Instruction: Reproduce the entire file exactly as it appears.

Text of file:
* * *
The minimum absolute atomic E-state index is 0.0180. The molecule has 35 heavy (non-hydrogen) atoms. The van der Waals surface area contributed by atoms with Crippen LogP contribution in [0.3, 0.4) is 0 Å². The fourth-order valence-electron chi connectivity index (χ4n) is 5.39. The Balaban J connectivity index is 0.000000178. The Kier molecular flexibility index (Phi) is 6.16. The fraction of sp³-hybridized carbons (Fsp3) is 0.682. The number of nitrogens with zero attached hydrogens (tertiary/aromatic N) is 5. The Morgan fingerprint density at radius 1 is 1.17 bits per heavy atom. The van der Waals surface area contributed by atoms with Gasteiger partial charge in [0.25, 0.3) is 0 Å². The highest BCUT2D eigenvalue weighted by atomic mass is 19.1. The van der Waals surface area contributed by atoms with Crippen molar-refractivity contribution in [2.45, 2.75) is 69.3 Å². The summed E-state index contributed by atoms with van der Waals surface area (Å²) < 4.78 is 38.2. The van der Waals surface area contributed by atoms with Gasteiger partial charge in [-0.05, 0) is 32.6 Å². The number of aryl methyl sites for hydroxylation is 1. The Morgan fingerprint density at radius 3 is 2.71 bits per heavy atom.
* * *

The minimum absolute atomic E-state index is 0.0180. The molecule has 35 heavy (non-hydrogen) atoms. The van der Waals surface area contributed by atoms with Crippen LogP contribution in [0.3, 0.4) is 0 Å². The fourth-order valence-electron chi connectivity index (χ4n) is 5.39. The Balaban J connectivity index is 0.000000178. The Kier molecular flexibility index (Phi) is 6.16. The fraction of sp³-hybridized carbons (Fsp3) is 0.682. The number of nitrogens with zero attached hydrogens (tertiary/aromatic N) is 5. The Morgan fingerprint density at radius 1 is 1.17 bits per heavy atom. The van der Waals surface area contributed by atoms with Gasteiger partial charge in [0.25, 0.3) is 0 Å². The highest BCUT2D eigenvalue weighted by atomic mass is 19.1. The van der Waals surface area contributed by atoms with Crippen molar-refractivity contribution in [2.45, 2.75) is 69.3 Å². The summed E-state index contributed by atoms with van der Waals surface area (Å²) < 4.78 is 38.2. The van der Waals surface area contributed by atoms with Gasteiger partial charge in [-0.05, 0) is 32.6 Å². The number of aryl methyl sites for hydroxylation is 1. The Morgan fingerprint density at radius 3 is 2.71 bits per heavy atom.